Worldwide: Ongoing Legal Developments In Response To The Situation In Ukraine

As anticipated in our Commentary,"Imposition of Sanctions Measures in Response to the Developing Crisis in Ukraine" and our updating Alerts, "Further Legal Developments in Response to the Situation in Ukraine" and "Continuing Legal Developments in Response to the Situation in Ukraine," international sanctions imposed against Russian and Ukrainian parties in response to events in Ukraine have continued to expand and evolve. This Commentary summarizes the most recent developments.

United States 

On July 16, 2014, the U.S. Department of the Treasury expanded its implementation of Ukraine-related sanctions under executive orders issued by President Obama in March 2014, targeting a number of companies in the Russian financial, energy, and arms sectors, as well as several Russian government officials, separatist groups within Ukraine, and a Crimean shipping company.

Sectoral Sanctions Identifications List. As discussed in our March Alert "Continuing Legal Developments in Response to the Situation in Ukraine," Executive Order 13662 provides the Secretary of the Treasury, in consultation with the Secretary of State, broad authority to target individuals and entities operating in any sector of the Russian Federation economy. On July 16, 2014, the Secretary of the Treasury used this authority for the first time to impose sectoral sanctions on two large Russian financial institutions and two major Russian energy companies. These sectoral sanctions are set forth in two directives issued by the U.S. Department of the Treasury's Office of Foreign Assets Control ("OFAC"). All persons designated pursuant to these directives are listed on OFAC's newly created Sectoral Sanctions Identifications List (the "SSI List").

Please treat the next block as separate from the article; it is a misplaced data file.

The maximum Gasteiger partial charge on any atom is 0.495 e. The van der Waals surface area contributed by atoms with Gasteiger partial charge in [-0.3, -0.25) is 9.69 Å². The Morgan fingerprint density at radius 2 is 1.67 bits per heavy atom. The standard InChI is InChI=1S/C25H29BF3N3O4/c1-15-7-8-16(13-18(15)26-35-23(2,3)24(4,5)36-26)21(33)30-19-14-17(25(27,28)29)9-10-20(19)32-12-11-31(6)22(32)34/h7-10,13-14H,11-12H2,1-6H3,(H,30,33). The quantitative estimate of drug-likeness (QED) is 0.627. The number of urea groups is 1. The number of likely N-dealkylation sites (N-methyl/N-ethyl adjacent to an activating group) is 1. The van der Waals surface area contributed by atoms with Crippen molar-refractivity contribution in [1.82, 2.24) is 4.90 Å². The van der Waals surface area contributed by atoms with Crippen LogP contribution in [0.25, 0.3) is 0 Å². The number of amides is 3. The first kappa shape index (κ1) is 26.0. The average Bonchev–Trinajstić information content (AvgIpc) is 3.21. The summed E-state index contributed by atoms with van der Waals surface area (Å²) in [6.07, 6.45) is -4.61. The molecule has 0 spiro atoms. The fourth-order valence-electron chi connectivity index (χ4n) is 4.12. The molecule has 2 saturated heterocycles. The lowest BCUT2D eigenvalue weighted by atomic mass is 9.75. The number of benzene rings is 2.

Under Directive 1, U.S. persons are prohibited from transacting in, providing financing for, or otherwise dealing in new debt of longer than 90 days' maturity or new equity for state-owned Vnesheconombank and Gazprombank. 

Under Directive 2, U.S. persons are prohibited from transacting in, providing financing for, or otherwise dealing in new debt of longer than 90 days' maturity for Rosneft, the largest Russian oil company, and Novatek, the largest Russian independent gas producer.